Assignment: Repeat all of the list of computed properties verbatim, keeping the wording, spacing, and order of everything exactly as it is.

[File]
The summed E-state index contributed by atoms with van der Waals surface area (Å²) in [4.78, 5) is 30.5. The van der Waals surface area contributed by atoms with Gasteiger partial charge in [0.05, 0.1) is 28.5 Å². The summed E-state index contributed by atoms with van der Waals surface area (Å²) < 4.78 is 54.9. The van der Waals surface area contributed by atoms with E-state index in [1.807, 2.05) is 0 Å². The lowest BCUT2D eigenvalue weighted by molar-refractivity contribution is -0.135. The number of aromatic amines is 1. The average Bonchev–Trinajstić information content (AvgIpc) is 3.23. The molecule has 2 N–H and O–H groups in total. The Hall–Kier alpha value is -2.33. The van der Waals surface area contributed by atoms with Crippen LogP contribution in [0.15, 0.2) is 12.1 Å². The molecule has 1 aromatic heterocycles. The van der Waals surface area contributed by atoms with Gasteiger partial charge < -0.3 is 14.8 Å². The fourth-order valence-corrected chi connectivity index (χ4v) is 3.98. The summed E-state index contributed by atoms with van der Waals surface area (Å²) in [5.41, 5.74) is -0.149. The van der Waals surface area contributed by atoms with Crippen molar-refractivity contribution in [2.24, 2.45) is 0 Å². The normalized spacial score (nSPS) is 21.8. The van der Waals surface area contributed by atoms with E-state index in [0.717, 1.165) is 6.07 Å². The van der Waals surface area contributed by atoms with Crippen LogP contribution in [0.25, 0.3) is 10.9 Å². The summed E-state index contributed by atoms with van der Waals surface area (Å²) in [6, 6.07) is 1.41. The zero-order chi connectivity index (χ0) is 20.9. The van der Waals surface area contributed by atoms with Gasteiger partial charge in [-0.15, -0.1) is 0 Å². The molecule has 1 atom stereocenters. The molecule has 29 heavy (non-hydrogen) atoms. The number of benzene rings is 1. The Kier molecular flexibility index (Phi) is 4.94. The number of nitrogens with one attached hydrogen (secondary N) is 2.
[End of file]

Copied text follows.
The summed E-state index contributed by atoms with van der Waals surface area (Å²) in [4.78, 5) is 30.5. The van der Waals surface area contributed by atoms with Gasteiger partial charge in [0.05, 0.1) is 28.5 Å². The summed E-state index contributed by atoms with van der Waals surface area (Å²) < 4.78 is 54.9. The van der Waals surface area contributed by atoms with E-state index in [1.807, 2.05) is 0 Å². The lowest BCUT2D eigenvalue weighted by molar-refractivity contribution is -0.135. The number of aromatic amines is 1. The average Bonchev–Trinajstić information content (AvgIpc) is 3.23. The molecule has 2 N–H and O–H groups in total. The Hall–Kier alpha value is -2.33. The van der Waals surface area contributed by atoms with Crippen LogP contribution in [0.15, 0.2) is 12.1 Å². The molecule has 1 aromatic heterocycles. The van der Waals surface area contributed by atoms with Gasteiger partial charge < -0.3 is 14.8 Å². The fourth-order valence-corrected chi connectivity index (χ4v) is 3.98. The summed E-state index contributed by atoms with van der Waals surface area (Å²) in [5.41, 5.74) is -0.149. The van der Waals surface area contributed by atoms with Crippen molar-refractivity contribution in [2.24, 2.45) is 0 Å². The normalized spacial score (nSPS) is 21.8. The van der Waals surface area contributed by atoms with E-state index in [0.717, 1.165) is 6.07 Å². The van der Waals surface area contributed by atoms with Crippen LogP contribution in [0.25, 0.3) is 10.9 Å². The summed E-state index contributed by atoms with van der Waals surface area (Å²) in [6, 6.07) is 1.41. The zero-order chi connectivity index (χ0) is 20.9. The van der Waals surface area contributed by atoms with Gasteiger partial charge in [-0.15, -0.1) is 0 Å². The molecule has 1 atom stereocenters. The molecule has 29 heavy (non-hydrogen) atoms. The number of benzene rings is 1. The Kier molecular flexibility index (Phi) is 4.94. The number of nitrogens with one attached hydrogen (secondary N) is 2.